Ginkgo does not strictly follow Gherkin notation but, since the narrative for tests is a free form text nothing stops you from typing what you want there. You could also create your own functions in place of Describe, Context, It, Specify to make it look like familiar Given, When and Then.
Gomega’s fluidish interface for assertions feels complete enough but a bit poorer than Java’s Hamcrest which offers matcher for pretty much any corner case. I am convinced it is just a matter of time though, as you are free to create custom matchers.
Cucumber uses plain English feature files and separate Step files, while Ginkgo keeps everything as code. That feature could have an impact on teams where non-technical staff maintains the BDD statements. In Ginkgo these members would need to understand a tiny bit more about the syntax. I don’t know of such cases from autopsy though, so maybe it is not an issue after all. Also, even in Cucumber’s plain English feature files, it benefits everybody greatly to demonstrate the understanding of the system to construct these statements in a meaningful manner. Otherwise you will have a hard time mapping “steps” onto routines.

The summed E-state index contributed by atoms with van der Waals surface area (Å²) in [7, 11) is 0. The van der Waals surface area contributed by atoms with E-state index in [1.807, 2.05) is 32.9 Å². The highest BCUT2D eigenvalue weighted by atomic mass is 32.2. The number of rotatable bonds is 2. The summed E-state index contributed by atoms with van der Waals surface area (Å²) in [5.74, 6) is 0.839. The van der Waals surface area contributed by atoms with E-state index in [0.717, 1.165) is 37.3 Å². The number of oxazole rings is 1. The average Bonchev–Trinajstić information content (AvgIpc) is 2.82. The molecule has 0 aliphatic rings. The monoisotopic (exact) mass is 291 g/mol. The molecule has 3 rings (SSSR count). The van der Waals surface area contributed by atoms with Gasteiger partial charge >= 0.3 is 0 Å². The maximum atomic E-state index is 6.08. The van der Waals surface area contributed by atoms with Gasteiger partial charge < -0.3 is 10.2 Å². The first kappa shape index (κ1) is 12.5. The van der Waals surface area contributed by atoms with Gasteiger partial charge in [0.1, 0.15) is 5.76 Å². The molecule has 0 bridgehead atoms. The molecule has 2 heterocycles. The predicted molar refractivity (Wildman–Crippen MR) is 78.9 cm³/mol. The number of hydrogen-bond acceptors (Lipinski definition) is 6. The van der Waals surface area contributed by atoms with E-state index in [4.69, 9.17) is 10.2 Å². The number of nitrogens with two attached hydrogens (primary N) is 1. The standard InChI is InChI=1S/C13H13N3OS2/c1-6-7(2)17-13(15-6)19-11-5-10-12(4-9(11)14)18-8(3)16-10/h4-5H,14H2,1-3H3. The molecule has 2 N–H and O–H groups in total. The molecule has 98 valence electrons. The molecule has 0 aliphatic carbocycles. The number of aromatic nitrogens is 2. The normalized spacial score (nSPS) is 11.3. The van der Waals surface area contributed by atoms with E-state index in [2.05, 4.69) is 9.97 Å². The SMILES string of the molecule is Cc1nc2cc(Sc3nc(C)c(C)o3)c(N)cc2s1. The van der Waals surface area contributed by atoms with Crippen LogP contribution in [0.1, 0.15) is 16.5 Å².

Following are two examples of my BDD style test files using Ginkgo and Gomega. It is by no means a reference of how it should be done, just a way I did it to help solidify and document requirements on this particular project.
The example files are using Describe for standard tests, DescribeTable for parametrised tests and Measure for performance test.
This small project is available at GitHub.